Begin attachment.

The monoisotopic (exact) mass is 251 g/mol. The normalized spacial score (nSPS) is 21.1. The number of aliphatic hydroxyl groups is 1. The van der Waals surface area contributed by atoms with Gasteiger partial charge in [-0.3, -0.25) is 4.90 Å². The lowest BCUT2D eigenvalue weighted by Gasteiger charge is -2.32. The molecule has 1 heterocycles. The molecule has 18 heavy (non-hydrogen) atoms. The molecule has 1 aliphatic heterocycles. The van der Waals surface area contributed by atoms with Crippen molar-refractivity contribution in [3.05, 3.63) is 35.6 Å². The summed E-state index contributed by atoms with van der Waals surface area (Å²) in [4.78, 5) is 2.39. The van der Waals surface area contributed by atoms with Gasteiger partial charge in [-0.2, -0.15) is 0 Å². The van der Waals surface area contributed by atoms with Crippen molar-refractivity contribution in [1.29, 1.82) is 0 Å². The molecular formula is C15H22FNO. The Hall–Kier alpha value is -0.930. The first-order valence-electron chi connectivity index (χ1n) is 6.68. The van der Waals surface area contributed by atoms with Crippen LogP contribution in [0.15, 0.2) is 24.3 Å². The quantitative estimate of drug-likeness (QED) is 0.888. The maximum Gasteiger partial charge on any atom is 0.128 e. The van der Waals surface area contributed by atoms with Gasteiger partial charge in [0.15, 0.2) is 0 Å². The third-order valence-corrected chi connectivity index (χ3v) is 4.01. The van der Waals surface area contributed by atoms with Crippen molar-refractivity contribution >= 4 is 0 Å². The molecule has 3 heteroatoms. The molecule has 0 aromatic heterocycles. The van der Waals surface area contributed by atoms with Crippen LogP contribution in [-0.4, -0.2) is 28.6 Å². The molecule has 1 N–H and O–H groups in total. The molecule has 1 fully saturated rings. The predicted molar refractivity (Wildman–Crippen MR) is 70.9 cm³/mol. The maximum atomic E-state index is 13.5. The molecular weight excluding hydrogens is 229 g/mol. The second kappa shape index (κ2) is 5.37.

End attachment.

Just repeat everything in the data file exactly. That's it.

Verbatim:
The monoisotopic (exact) mass is 251 g/mol. The normalized spacial score (nSPS) is 21.1. The number of aliphatic hydroxyl groups is 1. The van der Waals surface area contributed by atoms with Gasteiger partial charge in [-0.3, -0.25) is 4.90 Å². The lowest BCUT2D eigenvalue weighted by Gasteiger charge is -2.32. The molecule has 1 heterocycles. The molecule has 18 heavy (non-hydrogen) atoms. The molecule has 1 aliphatic heterocycles. The van der Waals surface area contributed by atoms with Crippen molar-refractivity contribution in [3.05, 3.63) is 35.6 Å². The summed E-state index contributed by atoms with van der Waals surface area (Å²) in [4.78, 5) is 2.39. The van der Waals surface area contributed by atoms with Gasteiger partial charge in [-0.2, -0.15) is 0 Å². The van der Waals surface area contributed by atoms with Crippen molar-refractivity contribution in [1.29, 1.82) is 0 Å². The molecular formula is C15H22FNO. The Hall–Kier alpha value is -0.930. The first-order valence-electron chi connectivity index (χ1n) is 6.68. The van der Waals surface area contributed by atoms with Crippen LogP contribution in [0.15, 0.2) is 24.3 Å². The quantitative estimate of drug-likeness (QED) is 0.888. The maximum Gasteiger partial charge on any atom is 0.128 e. The van der Waals surface area contributed by atoms with Gasteiger partial charge in [0.15, 0.2) is 0 Å². The third-order valence-corrected chi connectivity index (χ3v) is 4.01. The van der Waals surface area contributed by atoms with Crippen molar-refractivity contribution >= 4 is 0 Å². The molecule has 3 heteroatoms. The molecule has 0 aromatic heterocycles. The van der Waals surface area contributed by atoms with Crippen LogP contribution in [-0.4, -0.2) is 28.6 Å². The molecule has 1 N–H and O–H groups in total. The molecule has 1 fully saturated rings. The predicted molar refractivity (Wildman–Crippen MR) is 70.9 cm³/mol. The maximum atomic E-state index is 13.5. The molecular weight excluding hydrogens is 229 g/mol. The second kappa shape index (κ2) is 5.37.